DNA Vs. RNA
What is the difference between DNA and RNA? DNA, RNA, and proteins are the three major components that play an important role in living organisms.
The concept of DNA is widely known and as almost everyone knows, it has to do with storing genetic data that can be determinant in the behavior and traits that stand out in humans and other organisms.
However, DNA does not work alone; since RNA and proteins also play their role in determining the work of cells.
Difference Between DNA And RNA
DNA is the abbreviation for deoxyribonucleic acid. This is largely responsible for how people are viewed physically ( phenotype ) and how they act, as well as certain health conditions and traits that distinguish them.
It is also responsible for storing genetic information about how and what work each cell should do.
It’s a molecule that encodes the genetic instructions that are used for the development and functioning of cells in living organisms and many viruses.
E l DNA is one macromolecule essential for the existence of all living organisms.
The genetic information is encoded as a sequence of nucleotides: guanine, adenine, thymine, and cytosine.
DNA tells each cell what proteins have to do and also is responsible for storing long-term data.
The type of protein in a cell is what determines the function of the same. The DNA is inherited from parents to children, so they share similar traits.
The DNA molecule has a form double helix, which resembles a staircase that is twisted into a spiral. Each rung of the ladder has a pair of nucleotides that stores the information.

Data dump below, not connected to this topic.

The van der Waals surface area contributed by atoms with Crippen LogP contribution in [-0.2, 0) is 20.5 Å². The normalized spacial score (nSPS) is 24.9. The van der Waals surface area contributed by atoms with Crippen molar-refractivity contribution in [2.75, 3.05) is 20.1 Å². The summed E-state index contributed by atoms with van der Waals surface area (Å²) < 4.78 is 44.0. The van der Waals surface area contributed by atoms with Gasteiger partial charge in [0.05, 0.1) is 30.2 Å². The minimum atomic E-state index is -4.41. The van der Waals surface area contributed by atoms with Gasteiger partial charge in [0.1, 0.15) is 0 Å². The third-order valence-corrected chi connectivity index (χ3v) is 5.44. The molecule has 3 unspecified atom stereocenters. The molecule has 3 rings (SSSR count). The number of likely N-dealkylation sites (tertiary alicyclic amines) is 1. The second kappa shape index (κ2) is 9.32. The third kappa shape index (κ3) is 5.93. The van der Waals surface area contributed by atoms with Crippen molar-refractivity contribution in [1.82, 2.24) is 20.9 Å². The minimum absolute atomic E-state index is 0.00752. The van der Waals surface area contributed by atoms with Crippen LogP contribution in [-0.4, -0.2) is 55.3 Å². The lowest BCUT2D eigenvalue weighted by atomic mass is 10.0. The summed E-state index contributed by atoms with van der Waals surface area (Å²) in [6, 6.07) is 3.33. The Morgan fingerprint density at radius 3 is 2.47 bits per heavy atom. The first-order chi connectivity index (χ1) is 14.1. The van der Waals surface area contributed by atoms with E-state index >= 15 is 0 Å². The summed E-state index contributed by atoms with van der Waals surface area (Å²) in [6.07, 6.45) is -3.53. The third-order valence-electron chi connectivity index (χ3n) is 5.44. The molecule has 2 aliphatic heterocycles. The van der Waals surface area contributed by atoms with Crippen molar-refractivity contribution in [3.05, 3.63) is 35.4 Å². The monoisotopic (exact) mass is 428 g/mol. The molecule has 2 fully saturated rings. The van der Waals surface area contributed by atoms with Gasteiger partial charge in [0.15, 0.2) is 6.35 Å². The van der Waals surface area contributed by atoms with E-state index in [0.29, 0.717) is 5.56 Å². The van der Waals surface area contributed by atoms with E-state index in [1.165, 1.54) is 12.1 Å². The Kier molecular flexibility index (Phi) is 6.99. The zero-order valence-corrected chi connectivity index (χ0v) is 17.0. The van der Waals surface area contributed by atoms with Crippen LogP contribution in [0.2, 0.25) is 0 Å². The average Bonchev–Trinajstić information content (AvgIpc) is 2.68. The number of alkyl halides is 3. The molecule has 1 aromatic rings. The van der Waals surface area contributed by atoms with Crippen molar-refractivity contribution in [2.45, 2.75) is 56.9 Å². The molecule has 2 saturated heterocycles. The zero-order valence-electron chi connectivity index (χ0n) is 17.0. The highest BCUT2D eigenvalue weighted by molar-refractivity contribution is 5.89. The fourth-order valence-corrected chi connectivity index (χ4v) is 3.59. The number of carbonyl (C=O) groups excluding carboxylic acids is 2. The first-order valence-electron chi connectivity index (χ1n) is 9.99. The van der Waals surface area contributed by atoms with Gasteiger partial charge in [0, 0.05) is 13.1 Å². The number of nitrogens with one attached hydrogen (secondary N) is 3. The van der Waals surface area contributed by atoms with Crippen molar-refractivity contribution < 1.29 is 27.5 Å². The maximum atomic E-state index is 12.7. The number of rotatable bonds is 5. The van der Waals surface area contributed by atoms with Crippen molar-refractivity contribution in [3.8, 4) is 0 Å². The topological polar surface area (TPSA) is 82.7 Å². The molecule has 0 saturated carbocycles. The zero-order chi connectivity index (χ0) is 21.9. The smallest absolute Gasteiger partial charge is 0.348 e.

The DNA backbone consists of a sugar ( deoxyribose) and a phosphate group, from which the DNA gets its name.
The nucleotides are bound to the sugar in a special formation. The adenine (A ), thymine (T ), cytosine ( C), and guanine ( G) are nucleotides that always form pairs AT and GC; although they can be found in any order in the DNA.
The adenine and thymine pair to make two hydrogen bonds, while cytosine and guanine make three Hydrogen bonds.
When the order is different it is as if the DNA writes “codes” with “letters” that tell a cell’s duties to perform.
The ribonucleic acid ( RNA) molecule is a single chain that plays a vital role in the encoding, decoding, regulation, and expression of genes.
S to DNA is composed of the same nucleotides, but these are found in shorter chains.
The RNA is a molecule of single-stranded. Each nucleotide is composed of sugar ribose with carbons numbered 1 through 5.
The carbon atoms are composed of four bases different: Adenine ( A), guanine (G ), cytosine ( C), and uracil (U ).
The RNA backbone is composed of ribose sugar bound with a phosphate group and bases.
The bases are always formed as follows: GC and AU; although they can be found in any order.
Unlike DNA, the RNA is outside the nucleus of the cells and is not protected inside.
There are several types of RNA: transfer RNA ( tRNA ), messenger RNA (mRNA ), ribosomal RNA ( rRNA ) … All of these perform different functions in the body.
The RNA polymerase is responsible for decoding the genetic data of l DNA that the mRNA used then to direct how proteins act in the body.
The tRNA is responsible for the delivery of amino acids to the ribosomes, where the rRNA binds the amino acids to create specific proteins.
Therefore, the proteins are composed of a combination of different amino acids.
Thus RNA plays an important role in the decoding and transmission of the genetic composition found in DNA and is then used to create the proteins needed by our body.
Key differences between DNA and RNA
- DNA and RNA differ in structure and function.
- RNA has a single stranded structure , whereas DNA is formed by long strands of nucleotides. E l RNA consists of short chains of nucleotides.
- The DNA backbone consists of deoxyribose sugar , while the RNA contains the ribose sugar .
- In DNA, the complement to adenine ( A) is thymine (T ) ; while in the RNA it is uracil (U).
- DNA is responsible for storing the genetic composition , while RNA is responsible for transmitting said composition and helping to create proteins.